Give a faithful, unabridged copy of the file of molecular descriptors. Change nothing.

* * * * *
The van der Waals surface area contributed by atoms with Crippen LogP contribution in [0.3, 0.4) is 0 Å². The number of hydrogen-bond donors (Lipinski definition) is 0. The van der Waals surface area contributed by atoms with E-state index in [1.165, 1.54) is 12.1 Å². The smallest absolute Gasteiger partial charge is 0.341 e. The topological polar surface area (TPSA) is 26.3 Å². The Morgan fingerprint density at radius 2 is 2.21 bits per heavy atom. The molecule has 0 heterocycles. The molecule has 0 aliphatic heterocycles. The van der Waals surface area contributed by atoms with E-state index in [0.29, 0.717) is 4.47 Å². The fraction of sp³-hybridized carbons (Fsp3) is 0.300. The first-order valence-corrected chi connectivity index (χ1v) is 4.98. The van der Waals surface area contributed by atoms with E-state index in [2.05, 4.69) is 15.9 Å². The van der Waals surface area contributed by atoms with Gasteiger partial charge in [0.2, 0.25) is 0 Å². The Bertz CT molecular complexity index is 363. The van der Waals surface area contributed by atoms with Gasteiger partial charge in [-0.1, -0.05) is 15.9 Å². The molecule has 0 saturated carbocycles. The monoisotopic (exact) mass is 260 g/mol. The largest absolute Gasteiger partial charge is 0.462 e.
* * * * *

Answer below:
The van der Waals surface area contributed by atoms with Crippen LogP contribution in [0.3, 0.4) is 0 Å². The number of hydrogen-bond donors (Lipinski definition) is 0. The van der Waals surface area contributed by atoms with E-state index in [1.165, 1.54) is 12.1 Å². The smallest absolute Gasteiger partial charge is 0.341 e. The topological polar surface area (TPSA) is 26.3 Å². The Morgan fingerprint density at radius 2 is 2.21 bits per heavy atom. The molecule has 0 heterocycles. The molecule has 0 aliphatic heterocycles. The van der Waals surface area contributed by atoms with E-state index in [0.29, 0.717) is 4.47 Å². The fraction of sp³-hybridized carbons (Fsp3) is 0.300. The first-order valence-corrected chi connectivity index (χ1v) is 4.98. The van der Waals surface area contributed by atoms with E-state index in [2.05, 4.69) is 15.9 Å². The van der Waals surface area contributed by atoms with Gasteiger partial charge in [0.2, 0.25) is 0 Å². The Bertz CT molecular complexity index is 363. The van der Waals surface area contributed by atoms with Gasteiger partial charge in [-0.1, -0.05) is 15.9 Å². The molecule has 0 saturated carbocycles. The monoisotopic (exact) mass is 260 g/mol. The largest absolute Gasteiger partial charge is 0.462 e.